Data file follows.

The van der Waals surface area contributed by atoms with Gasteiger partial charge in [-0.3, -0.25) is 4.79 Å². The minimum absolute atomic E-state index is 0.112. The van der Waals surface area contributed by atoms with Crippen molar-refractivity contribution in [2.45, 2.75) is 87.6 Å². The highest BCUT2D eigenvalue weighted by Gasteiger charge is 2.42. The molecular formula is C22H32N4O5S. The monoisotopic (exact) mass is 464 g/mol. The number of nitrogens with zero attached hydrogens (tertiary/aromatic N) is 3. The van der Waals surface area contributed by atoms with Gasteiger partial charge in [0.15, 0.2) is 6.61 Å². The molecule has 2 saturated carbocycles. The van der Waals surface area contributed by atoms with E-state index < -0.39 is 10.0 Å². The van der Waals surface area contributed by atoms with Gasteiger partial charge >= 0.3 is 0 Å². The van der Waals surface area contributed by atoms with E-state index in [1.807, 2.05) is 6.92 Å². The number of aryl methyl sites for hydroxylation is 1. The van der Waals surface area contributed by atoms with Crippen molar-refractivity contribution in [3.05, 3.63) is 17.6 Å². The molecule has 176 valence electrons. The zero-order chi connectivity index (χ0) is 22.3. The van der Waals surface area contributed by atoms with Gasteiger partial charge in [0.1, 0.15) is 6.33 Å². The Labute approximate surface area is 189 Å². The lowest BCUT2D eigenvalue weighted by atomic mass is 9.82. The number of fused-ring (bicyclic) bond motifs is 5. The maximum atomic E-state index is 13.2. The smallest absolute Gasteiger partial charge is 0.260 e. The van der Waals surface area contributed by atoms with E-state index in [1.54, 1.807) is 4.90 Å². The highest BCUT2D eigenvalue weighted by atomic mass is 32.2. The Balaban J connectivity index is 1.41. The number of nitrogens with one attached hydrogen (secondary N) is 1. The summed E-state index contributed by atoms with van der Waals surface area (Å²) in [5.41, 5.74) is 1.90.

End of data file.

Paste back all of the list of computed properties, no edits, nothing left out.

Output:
The van der Waals surface area contributed by atoms with Gasteiger partial charge in [-0.3, -0.25) is 4.79 Å². The minimum absolute atomic E-state index is 0.112. The van der Waals surface area contributed by atoms with Crippen molar-refractivity contribution in [2.45, 2.75) is 87.6 Å². The highest BCUT2D eigenvalue weighted by Gasteiger charge is 2.42. The molecular formula is C22H32N4O5S. The monoisotopic (exact) mass is 464 g/mol. The number of nitrogens with zero attached hydrogens (tertiary/aromatic N) is 3. The van der Waals surface area contributed by atoms with Gasteiger partial charge in [0.15, 0.2) is 6.61 Å². The molecule has 2 saturated carbocycles. The van der Waals surface area contributed by atoms with E-state index < -0.39 is 10.0 Å². The van der Waals surface area contributed by atoms with Gasteiger partial charge >= 0.3 is 0 Å². The van der Waals surface area contributed by atoms with E-state index in [1.807, 2.05) is 6.92 Å². The number of aryl methyl sites for hydroxylation is 1. The van der Waals surface area contributed by atoms with Crippen molar-refractivity contribution in [3.05, 3.63) is 17.6 Å². The molecule has 176 valence electrons. The zero-order chi connectivity index (χ0) is 22.3. The van der Waals surface area contributed by atoms with Gasteiger partial charge in [0.1, 0.15) is 6.33 Å². The Labute approximate surface area is 189 Å². The lowest BCUT2D eigenvalue weighted by atomic mass is 9.82. The number of fused-ring (bicyclic) bond motifs is 5. The maximum atomic E-state index is 13.2. The smallest absolute Gasteiger partial charge is 0.260 e. The van der Waals surface area contributed by atoms with E-state index in [1.54, 1.807) is 4.90 Å². The highest BCUT2D eigenvalue weighted by atomic mass is 32.2. The Balaban J connectivity index is 1.41. The number of nitrogens with one attached hydrogen (secondary N) is 1. The summed E-state index contributed by atoms with van der Waals surface area (Å²) in [5.41, 5.74) is 1.90.